An increase in expected default ratios naturally reduces prices for corporate bonds. However, it also triggers feedback loops. First, it reduces funds’ wealth and demand for corporate credit in terms of notional, resulting in selling for rebalancing purposes. Second, negative performance of funds typically triggers investor outflows, resulting in selling for redemption purposes. Flow-sensitive market-making and momentum trading can aggravate these price dynamics. A larger market share of passive funds can increase tail risks.
Braun-Munzinger, Karen, Zijun Liu and Arthur Turrell (2016), “An agent-based model of dynamics in corporate bond trading”, Bank of England, Staff Working Paper No. 592.
The post ties in with the subject of price distortions through risk reduction and investor redemptions as summarized here.
The below are excerpts from the paper. Headings and cursive text have been added.
Modelling a corporate bond market
“We construct a…model of the corporate bond market capturing the interaction of market maker behaviour, fund trading strategies, and cash allocation by investors in funds to study feedback effects and the impact of market changes.”
“There are two types of active trading. Value traders assume that yields will revert to some fixed value over time, and thus buy more of the risky asset when they believe it is undervalued and less when overvalued. Momentum traders believe short-term trends in yield will persist and so sell if yields are above a long-term average and buy if yields are below it… These funds are subject to cash in- and outflows from a stylised investor pool.…A third set of funds, passive investment funds, only trade in response to in- and outflows from investors rather than taking a view on price.”
“Prices are adjusted by the (stylised) market maker…The market maker changes prices in response to demand. This allows us to proxy increased risk aversion as a consequence of volatility.”
“The model parameters are calibrated against empirical data on US corporate bond trading…We use empirical properties of the post-crisis sample (since end–2010) only. This comprises 1503 trading days.
- The duration of corporate bonds is set to 6.917 years…
- The annual loss rate is set to 0.04%, which was the annual credit loss rate of investment-grade corporate bonds in 2010 according to Moody’s…
- There are around 1000 open-ended mutual funds that invest in US corporate bonds…
- The total amount of US corporate bonds held by open-ended mutual funds (i.e. mutual funds that allow daily investment and redemptions, as in the case in our model) is around $740 billion as at 2015Q2….There are around $6.7 trillion of US corporate bonds outstanding as at 2015Q2, of which $5.3 trillion were investment grade…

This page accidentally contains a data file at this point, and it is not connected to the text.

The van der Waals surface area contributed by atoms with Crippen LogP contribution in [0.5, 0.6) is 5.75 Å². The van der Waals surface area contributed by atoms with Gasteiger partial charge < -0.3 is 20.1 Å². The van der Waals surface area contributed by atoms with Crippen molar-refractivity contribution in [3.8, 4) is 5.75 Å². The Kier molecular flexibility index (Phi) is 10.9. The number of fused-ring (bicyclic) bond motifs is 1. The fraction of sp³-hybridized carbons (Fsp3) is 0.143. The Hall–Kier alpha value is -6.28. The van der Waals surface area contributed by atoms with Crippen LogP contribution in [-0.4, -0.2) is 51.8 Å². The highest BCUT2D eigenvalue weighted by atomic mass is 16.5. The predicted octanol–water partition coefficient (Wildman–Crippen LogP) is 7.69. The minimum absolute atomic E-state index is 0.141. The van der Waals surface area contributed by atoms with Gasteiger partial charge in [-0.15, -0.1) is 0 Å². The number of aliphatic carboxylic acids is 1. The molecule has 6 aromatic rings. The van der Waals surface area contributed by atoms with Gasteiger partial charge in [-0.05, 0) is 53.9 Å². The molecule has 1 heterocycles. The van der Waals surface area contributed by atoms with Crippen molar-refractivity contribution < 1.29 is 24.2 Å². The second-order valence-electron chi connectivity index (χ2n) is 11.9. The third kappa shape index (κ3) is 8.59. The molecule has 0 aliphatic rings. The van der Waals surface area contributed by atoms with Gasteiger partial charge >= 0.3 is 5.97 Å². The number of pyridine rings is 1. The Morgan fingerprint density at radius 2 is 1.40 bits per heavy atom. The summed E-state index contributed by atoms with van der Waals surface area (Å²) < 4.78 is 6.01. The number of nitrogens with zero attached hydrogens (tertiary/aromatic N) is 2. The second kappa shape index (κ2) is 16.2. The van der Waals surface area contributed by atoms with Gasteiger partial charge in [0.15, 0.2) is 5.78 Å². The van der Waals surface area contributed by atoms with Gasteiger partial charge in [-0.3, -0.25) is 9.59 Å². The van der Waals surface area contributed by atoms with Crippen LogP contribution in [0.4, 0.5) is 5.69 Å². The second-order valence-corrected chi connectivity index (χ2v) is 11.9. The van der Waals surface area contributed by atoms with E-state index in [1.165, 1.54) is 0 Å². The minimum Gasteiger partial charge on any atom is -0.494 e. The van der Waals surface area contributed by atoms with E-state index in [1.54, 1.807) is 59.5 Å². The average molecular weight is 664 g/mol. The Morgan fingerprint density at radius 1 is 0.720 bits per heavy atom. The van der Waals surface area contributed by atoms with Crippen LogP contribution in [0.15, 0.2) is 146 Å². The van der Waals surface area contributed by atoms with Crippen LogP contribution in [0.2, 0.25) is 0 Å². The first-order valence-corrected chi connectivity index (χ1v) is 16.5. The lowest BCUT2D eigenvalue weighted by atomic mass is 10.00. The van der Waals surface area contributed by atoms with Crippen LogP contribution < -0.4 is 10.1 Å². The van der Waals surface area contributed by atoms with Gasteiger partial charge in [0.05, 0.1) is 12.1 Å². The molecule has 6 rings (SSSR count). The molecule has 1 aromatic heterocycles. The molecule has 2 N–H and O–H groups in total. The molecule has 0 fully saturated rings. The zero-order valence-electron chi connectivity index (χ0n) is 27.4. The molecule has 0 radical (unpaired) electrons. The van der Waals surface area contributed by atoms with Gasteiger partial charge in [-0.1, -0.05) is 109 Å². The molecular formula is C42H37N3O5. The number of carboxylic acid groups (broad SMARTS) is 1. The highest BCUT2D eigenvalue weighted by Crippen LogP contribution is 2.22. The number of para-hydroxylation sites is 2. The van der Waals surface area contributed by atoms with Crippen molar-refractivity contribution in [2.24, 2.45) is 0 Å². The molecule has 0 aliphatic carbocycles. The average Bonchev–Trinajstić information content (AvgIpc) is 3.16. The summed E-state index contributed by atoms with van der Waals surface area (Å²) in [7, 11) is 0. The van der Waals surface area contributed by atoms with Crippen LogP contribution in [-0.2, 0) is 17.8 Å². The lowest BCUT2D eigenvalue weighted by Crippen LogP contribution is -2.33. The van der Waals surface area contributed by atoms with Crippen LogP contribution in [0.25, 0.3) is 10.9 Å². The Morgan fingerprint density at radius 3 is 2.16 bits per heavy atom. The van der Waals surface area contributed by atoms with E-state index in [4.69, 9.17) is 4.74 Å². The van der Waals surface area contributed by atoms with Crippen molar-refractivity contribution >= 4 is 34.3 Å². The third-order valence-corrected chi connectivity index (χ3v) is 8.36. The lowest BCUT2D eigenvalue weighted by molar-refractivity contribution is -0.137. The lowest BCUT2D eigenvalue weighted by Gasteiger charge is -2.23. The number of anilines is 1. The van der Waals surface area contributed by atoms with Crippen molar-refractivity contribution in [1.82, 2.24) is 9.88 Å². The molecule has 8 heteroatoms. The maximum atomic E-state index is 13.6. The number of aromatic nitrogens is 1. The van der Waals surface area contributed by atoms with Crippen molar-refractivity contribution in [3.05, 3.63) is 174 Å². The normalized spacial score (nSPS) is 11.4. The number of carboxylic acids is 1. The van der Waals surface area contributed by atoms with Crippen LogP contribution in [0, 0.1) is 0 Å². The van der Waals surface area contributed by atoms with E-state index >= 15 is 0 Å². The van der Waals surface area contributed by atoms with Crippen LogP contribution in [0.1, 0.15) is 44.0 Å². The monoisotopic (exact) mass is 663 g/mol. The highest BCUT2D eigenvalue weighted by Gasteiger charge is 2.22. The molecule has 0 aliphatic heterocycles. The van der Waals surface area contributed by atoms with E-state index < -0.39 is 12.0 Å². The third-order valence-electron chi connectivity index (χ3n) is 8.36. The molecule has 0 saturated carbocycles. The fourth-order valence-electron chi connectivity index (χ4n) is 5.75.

- Around 20% of open-ended mutual funds that invest in US corporate bonds were index funds…
- Fund flows in our model depend on both market-wide factors, such as the return on the market index, and fund-specific factors…We find that a 1% return on the index is associated with a 0.25% increase in aggregate net flow…A fund will have an inflow of 0.621% for 1% excess returns (above the industry average), and an outflow of 1.128% for a -1% excess return.”
“When running the calibrated model, we typically find repeating cycles of yield swings and corrections.”
“A schematic of what occurs in a shock to the expected loss rate value is shown in…[the figure below]. The change in the annual loss rate feeds into the proportion of risky assets that funds are willing to hold, thus changing excess demand. This changes price and yield via the market maker, who responds to excess demand…One consequence of this is that funds’ wealth is reduced. Furthermore, the fall in price means that the returns to investors are lower, triggering investor outflows. This then causes a further reduction in fund wealth. Reductions in fund wealth must be met by both selling the risky asset, and through the risk-less asset. Asset sales by funds prompt further price cuts, and the feedback loop continues.”
“We find broadly similar feedback effects in response to a shock to funds’ wealth, which could be triggered, for example, by a reassessment by investors of the liquidity risk inherent in holding fund assets or news on fund management.”
What factors aggravate price volatility?
“We find that the sensitivity of the market maker to demand and the degree to which momentum traders are active strongly influence the over and undershooting of yields in response to a shock. This suggests that correlation in funds’ trading strategies can exacerbate extreme price movements and contribute to the pro-cyclicality of financial markets.”
“The median impact of an increased presence of passive funds is dependent on the shock in question. Their presence can reduce overshooting due to new information as, in contrast to momentum traders and value traders, they do not trade based on news. But in exogenous shocks such as reduced demand due to investor withdrawals, median yield dislocations can increase. This reflects increased tail risk of large yield swings in the absence of active investors.”